The holder of several aeronautical records -- including the first
woman to cross the Atlantic by air -- Earhart had set off from
New Guinea to refuel at Howland Island for a final long-distance
hop to California.
In what turned out to be her final radio message, she declared
she was unable to find Howland and that fuel was running low.
Several search-and-rescue missions ordered by then-president
Franklin Roosevelt turned up no trace of Earhart or Noonan, who
were eventually presumed dead at sea.
Conspiracy theories flourished, including one contending that
Earhart was held by Japanese imperial forces as a spy. Another
claimed she completed her flight, but changed her identity and
settled in New Jersey.
Aircraft debris reportedly was found by island residents in
subsequent years, but the TIGHAR research team is operating on
the hypothesis that the aircraft landed safely on the reef and
remained there for several days before being washed over the edge
by rising tides and surf.
TIGHAR suspects that Earhart and Noonan reached Gardner Island --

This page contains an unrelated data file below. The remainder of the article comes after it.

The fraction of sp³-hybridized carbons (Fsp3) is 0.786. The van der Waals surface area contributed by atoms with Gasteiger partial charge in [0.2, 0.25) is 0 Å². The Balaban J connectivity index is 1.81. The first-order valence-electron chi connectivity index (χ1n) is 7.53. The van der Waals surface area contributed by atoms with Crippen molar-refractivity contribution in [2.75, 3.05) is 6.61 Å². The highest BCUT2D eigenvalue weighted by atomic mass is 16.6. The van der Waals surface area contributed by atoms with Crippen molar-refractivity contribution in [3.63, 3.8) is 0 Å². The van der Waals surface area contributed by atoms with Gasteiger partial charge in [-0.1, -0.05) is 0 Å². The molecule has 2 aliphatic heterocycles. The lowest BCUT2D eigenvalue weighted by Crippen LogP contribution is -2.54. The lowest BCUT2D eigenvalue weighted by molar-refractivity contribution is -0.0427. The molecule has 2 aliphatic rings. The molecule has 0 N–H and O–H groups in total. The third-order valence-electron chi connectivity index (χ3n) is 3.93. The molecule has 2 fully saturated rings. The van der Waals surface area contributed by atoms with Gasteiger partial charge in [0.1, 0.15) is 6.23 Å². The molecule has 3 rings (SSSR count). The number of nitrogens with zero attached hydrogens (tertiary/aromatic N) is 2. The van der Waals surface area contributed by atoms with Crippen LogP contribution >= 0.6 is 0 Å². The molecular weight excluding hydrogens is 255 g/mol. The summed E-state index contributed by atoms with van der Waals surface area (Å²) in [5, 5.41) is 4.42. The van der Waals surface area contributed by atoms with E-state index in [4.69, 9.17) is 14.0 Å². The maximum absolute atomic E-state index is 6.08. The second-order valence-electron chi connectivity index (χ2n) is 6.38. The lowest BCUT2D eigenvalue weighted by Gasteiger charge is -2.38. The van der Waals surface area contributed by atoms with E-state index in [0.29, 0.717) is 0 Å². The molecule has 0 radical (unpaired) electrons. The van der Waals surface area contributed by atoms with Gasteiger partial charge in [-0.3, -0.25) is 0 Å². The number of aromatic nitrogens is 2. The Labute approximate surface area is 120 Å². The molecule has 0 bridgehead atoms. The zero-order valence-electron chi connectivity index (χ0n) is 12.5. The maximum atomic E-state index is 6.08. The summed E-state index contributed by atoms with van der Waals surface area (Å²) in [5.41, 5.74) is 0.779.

at the time a British possession and now known as Nikumaroro --
and managed to survive for an unknown period of time.
Nikumaroro is the staging ground for the effort to locate and
photograph any wreckage from Earhart's plane that might still
The uninhabited coral atoll is a mere 3.7 miles (six kilometers)
long by 1.2 miles (two kilometers) wide, and is about 300 miles
(480 kilometers) southeast of Howland Island.
Gillespie, TIGHAR's executive director, told AFP that if debris
is found, it will not be gathered, but will be photographed and
its location carefully documented for a future expedition.
The search team is being accompanied by a three-person camera
crew who will film the expedition for a planned television
special later this year.